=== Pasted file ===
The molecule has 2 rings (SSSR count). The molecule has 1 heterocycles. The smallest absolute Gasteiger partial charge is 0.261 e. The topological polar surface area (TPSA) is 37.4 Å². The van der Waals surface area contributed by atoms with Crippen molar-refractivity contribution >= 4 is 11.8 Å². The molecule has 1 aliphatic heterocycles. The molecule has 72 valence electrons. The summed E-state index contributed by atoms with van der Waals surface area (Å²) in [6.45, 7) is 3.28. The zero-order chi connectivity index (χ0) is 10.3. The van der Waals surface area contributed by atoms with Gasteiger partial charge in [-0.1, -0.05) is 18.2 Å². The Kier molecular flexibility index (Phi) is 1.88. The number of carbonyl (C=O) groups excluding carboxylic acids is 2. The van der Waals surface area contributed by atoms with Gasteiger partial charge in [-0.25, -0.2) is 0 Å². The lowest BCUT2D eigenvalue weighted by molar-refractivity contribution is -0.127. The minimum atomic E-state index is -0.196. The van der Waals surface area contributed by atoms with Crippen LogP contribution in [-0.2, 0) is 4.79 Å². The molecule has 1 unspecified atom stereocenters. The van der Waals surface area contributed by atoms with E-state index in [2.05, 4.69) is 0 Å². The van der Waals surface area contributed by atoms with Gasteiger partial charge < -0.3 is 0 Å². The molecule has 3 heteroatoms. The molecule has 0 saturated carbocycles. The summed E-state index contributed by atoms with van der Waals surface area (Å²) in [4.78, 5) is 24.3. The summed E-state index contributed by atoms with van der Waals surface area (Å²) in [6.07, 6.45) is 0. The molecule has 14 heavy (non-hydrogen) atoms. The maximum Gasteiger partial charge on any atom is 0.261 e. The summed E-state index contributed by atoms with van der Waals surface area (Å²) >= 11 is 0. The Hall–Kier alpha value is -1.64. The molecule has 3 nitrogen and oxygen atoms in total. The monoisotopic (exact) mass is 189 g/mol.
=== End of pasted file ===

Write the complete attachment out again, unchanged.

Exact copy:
The molecule has 2 rings (SSSR count). The molecule has 1 heterocycles. The smallest absolute Gasteiger partial charge is 0.261 e. The topological polar surface area (TPSA) is 37.4 Å². The van der Waals surface area contributed by atoms with Crippen molar-refractivity contribution >= 4 is 11.8 Å². The molecule has 1 aliphatic heterocycles. The molecule has 72 valence electrons. The summed E-state index contributed by atoms with van der Waals surface area (Å²) in [6.45, 7) is 3.28. The zero-order chi connectivity index (χ0) is 10.3. The van der Waals surface area contributed by atoms with Gasteiger partial charge in [-0.1, -0.05) is 18.2 Å². The Kier molecular flexibility index (Phi) is 1.88. The number of carbonyl (C=O) groups excluding carboxylic acids is 2. The van der Waals surface area contributed by atoms with Gasteiger partial charge in [-0.25, -0.2) is 0 Å². The lowest BCUT2D eigenvalue weighted by molar-refractivity contribution is -0.127. The minimum atomic E-state index is -0.196. The van der Waals surface area contributed by atoms with Crippen LogP contribution in [-0.2, 0) is 4.79 Å². The molecule has 1 unspecified atom stereocenters. The van der Waals surface area contributed by atoms with E-state index in [2.05, 4.69) is 0 Å². The van der Waals surface area contributed by atoms with Gasteiger partial charge < -0.3 is 0 Å². The molecule has 3 heteroatoms. The molecule has 0 saturated carbocycles. The summed E-state index contributed by atoms with van der Waals surface area (Å²) in [4.78, 5) is 24.3. The summed E-state index contributed by atoms with van der Waals surface area (Å²) in [6.07, 6.45) is 0. The molecule has 14 heavy (non-hydrogen) atoms. The maximum Gasteiger partial charge on any atom is 0.261 e. The summed E-state index contributed by atoms with van der Waals surface area (Å²) >= 11 is 0. The Hall–Kier alpha value is -1.64. The molecule has 3 nitrogen and oxygen atoms in total. The monoisotopic (exact) mass is 189 g/mol.